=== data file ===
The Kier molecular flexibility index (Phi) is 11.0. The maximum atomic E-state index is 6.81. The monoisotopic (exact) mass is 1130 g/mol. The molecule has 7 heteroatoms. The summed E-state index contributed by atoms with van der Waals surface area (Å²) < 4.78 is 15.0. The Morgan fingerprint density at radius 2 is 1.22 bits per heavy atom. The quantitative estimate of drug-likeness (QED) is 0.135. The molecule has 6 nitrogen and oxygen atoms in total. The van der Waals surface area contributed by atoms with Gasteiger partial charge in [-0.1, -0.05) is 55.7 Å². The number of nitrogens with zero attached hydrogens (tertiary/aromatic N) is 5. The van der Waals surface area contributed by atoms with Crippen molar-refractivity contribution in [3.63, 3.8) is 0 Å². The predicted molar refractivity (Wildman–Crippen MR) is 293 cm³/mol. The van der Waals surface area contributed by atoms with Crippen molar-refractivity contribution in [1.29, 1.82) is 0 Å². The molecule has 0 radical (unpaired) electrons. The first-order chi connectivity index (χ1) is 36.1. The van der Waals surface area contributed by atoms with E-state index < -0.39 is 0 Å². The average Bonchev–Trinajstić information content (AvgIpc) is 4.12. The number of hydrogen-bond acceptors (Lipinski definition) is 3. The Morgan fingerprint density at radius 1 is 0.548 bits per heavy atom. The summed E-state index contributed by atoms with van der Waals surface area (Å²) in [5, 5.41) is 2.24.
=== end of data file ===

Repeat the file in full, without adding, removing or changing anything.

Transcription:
The Kier molecular flexibility index (Phi) is 11.0. The maximum atomic E-state index is 6.81. The monoisotopic (exact) mass is 1130 g/mol. The molecule has 7 heteroatoms. The summed E-state index contributed by atoms with van der Waals surface area (Å²) < 4.78 is 15.0. The Morgan fingerprint density at radius 2 is 1.22 bits per heavy atom. The quantitative estimate of drug-likeness (QED) is 0.135. The molecule has 6 nitrogen and oxygen atoms in total. The van der Waals surface area contributed by atoms with Gasteiger partial charge in [-0.1, -0.05) is 55.7 Å². The number of nitrogens with zero attached hydrogens (tertiary/aromatic N) is 5. The van der Waals surface area contributed by atoms with Crippen molar-refractivity contribution in [3.63, 3.8) is 0 Å². The predicted molar refractivity (Wildman–Crippen MR) is 293 cm³/mol. The van der Waals surface area contributed by atoms with Crippen molar-refractivity contribution in [1.29, 1.82) is 0 Å². The molecule has 0 radical (unpaired) electrons. The first-order chi connectivity index (χ1) is 36.1. The van der Waals surface area contributed by atoms with E-state index < -0.39 is 0 Å². The average Bonchev–Trinajstić information content (AvgIpc) is 4.12. The number of hydrogen-bond acceptors (Lipinski definition) is 3. The Morgan fingerprint density at radius 1 is 0.548 bits per heavy atom. The summed E-state index contributed by atoms with van der Waals surface area (Å²) in [5, 5.41) is 2.24.